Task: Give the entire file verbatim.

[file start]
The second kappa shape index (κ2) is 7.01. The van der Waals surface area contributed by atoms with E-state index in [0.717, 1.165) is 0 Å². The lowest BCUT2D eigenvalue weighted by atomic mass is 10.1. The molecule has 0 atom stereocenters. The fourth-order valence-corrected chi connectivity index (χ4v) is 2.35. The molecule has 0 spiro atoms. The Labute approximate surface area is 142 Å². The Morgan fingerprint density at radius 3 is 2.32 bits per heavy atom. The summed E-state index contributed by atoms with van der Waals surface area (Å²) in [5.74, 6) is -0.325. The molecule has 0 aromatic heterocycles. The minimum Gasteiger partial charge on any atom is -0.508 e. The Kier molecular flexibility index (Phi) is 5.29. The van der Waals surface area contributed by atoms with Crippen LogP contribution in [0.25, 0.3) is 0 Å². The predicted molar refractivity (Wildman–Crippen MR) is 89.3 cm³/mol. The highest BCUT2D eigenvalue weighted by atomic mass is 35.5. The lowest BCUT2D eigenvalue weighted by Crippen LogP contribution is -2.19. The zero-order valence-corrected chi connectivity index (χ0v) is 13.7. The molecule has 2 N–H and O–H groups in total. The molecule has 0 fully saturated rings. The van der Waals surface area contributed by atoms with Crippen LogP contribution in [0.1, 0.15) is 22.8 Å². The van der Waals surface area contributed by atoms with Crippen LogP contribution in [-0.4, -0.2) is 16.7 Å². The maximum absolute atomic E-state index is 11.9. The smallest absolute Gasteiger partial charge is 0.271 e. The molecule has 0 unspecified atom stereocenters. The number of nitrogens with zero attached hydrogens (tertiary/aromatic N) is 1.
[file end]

The second kappa shape index (κ2) is 7.01. The van der Waals surface area contributed by atoms with E-state index in [0.717, 1.165) is 0 Å². The lowest BCUT2D eigenvalue weighted by atomic mass is 10.1. The molecule has 0 atom stereocenters. The fourth-order valence-corrected chi connectivity index (χ4v) is 2.35. The molecule has 0 spiro atoms. The Labute approximate surface area is 142 Å². The Morgan fingerprint density at radius 3 is 2.32 bits per heavy atom. The summed E-state index contributed by atoms with van der Waals surface area (Å²) in [5.74, 6) is -0.325. The molecule has 0 aromatic heterocycles. The minimum Gasteiger partial charge on any atom is -0.508 e. The Kier molecular flexibility index (Phi) is 5.29. The van der Waals surface area contributed by atoms with Crippen LogP contribution in [0.25, 0.3) is 0 Å². The predicted molar refractivity (Wildman–Crippen MR) is 89.3 cm³/mol. The highest BCUT2D eigenvalue weighted by atomic mass is 35.5. The lowest BCUT2D eigenvalue weighted by Crippen LogP contribution is -2.19. The zero-order valence-corrected chi connectivity index (χ0v) is 13.7. The molecule has 2 N–H and O–H groups in total. The molecule has 0 fully saturated rings. The van der Waals surface area contributed by atoms with Crippen LogP contribution in [0.1, 0.15) is 22.8 Å². The van der Waals surface area contributed by atoms with Crippen LogP contribution in [-0.4, -0.2) is 16.7 Å². The maximum absolute atomic E-state index is 11.9. The smallest absolute Gasteiger partial charge is 0.271 e. The molecule has 0 unspecified atom stereocenters. The number of nitrogens with zero attached hydrogens (tertiary/aromatic N) is 1.